27 October 2020, The Tablet

Human rights group deplores Vatican China deal

Human rights group deplores Vatican China deal

A well-wisher is pictured in a file photo kissing the ring of Bishop Thaddeus Ma Daqin following his episcopal ordination at St Ignatius Cathedral in Shanghai.
CNS photo/courtesy of UCAnews

An international human rights group has spoken out in strong criticism of the Vatican deal with Chinese Communist Party

In the two years since the deal between the Holy See and China was signed in 2018, the situation of Catholics in China has in no way improved, the International Society for Human Rights has said.

The ISHR was founded in Frankfurt, Germany in 1972 and is now represented in more than 30 countries. Speaking in in Göttingen, its director Ulrich Delius said the Beijing government is violating religious freedom to a greater degree than it was in 2018.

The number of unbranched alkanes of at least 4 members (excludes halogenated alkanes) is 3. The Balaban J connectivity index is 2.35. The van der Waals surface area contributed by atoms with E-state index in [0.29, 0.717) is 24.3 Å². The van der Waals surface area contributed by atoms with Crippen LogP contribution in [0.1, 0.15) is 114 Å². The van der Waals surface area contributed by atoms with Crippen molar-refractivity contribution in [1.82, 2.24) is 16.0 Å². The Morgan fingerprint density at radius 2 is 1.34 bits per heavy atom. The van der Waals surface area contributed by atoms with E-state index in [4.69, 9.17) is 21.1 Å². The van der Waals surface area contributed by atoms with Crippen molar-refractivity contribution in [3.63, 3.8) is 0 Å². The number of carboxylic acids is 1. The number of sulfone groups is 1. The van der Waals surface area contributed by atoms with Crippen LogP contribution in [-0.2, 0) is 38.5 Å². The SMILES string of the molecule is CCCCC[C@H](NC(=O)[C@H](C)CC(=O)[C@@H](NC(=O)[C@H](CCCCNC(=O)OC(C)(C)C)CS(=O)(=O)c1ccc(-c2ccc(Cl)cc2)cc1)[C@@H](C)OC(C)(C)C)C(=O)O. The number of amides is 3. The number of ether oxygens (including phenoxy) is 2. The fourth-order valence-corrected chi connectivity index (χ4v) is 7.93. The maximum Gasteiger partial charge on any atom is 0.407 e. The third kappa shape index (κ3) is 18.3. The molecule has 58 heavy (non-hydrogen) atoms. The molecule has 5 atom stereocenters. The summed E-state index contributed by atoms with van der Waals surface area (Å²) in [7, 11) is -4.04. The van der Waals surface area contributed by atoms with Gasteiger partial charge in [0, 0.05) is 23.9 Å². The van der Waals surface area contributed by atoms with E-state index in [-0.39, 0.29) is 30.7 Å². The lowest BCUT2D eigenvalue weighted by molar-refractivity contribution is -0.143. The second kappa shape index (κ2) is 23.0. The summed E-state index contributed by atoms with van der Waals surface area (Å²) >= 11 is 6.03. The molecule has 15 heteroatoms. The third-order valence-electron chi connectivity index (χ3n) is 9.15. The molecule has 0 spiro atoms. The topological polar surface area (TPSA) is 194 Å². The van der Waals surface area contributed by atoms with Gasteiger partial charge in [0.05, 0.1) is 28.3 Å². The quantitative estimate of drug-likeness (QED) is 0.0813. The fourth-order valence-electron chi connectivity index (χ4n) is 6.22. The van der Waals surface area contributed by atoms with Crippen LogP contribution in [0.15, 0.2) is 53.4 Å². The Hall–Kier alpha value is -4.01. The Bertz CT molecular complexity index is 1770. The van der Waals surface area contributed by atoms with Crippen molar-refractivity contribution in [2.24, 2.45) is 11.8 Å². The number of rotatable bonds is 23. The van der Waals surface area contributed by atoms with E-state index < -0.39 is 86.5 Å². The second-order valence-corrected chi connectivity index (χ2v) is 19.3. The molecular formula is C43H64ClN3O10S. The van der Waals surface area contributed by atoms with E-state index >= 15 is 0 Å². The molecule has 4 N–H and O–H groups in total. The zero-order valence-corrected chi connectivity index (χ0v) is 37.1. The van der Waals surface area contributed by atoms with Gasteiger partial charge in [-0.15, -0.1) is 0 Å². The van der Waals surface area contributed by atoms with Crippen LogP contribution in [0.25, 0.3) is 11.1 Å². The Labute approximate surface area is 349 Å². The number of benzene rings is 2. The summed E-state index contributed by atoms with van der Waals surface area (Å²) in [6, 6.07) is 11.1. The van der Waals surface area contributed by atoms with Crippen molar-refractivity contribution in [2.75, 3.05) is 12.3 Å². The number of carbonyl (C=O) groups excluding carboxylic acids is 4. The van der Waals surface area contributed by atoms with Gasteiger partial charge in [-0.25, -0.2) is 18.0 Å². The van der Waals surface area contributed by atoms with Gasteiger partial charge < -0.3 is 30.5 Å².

“China’s violations of religious freedom have not decreased. On the contrary, they have quite noticeably increased”, he pointed out and condemned the Vatican for hardly ever criticising China. By prolonging the 2018 deal, “the Holy See is bowing down to the Chinese Communist Party,” he said.

In the final instance, the only side to profit from the deal were the powers that be in China, he said. “They have that part of the Catholic Church in China that is recognised by the state fully under control and can proceed against any Catholics who refuse to submit without having to fear public criticism”.

“This self-imposed silence [on the part of the Vatican] is currently fatal for the Christian community in Hong Kong,” he added, “which is under pressure for supporting the pro-democracy movement. The Catholic Church is giving up its position as a moral authority in China and thereby weakening its position as a moral authority in the world”. 

Pointing out that the content of the 2018 deal had still not been published, he said: “This lack of transparency hardly inspires confidence. If the Holy See had achieved any really substantial benefits, it would certainly want to inform its communities”.

As it was, even the members of recognised churches in China still had to hide their faith in public. Crosses continued to be removed from churches and church buildings destroyed. The prolongation of the Vatican-China deal meant that for another two years nothing would change, Delius lamented.




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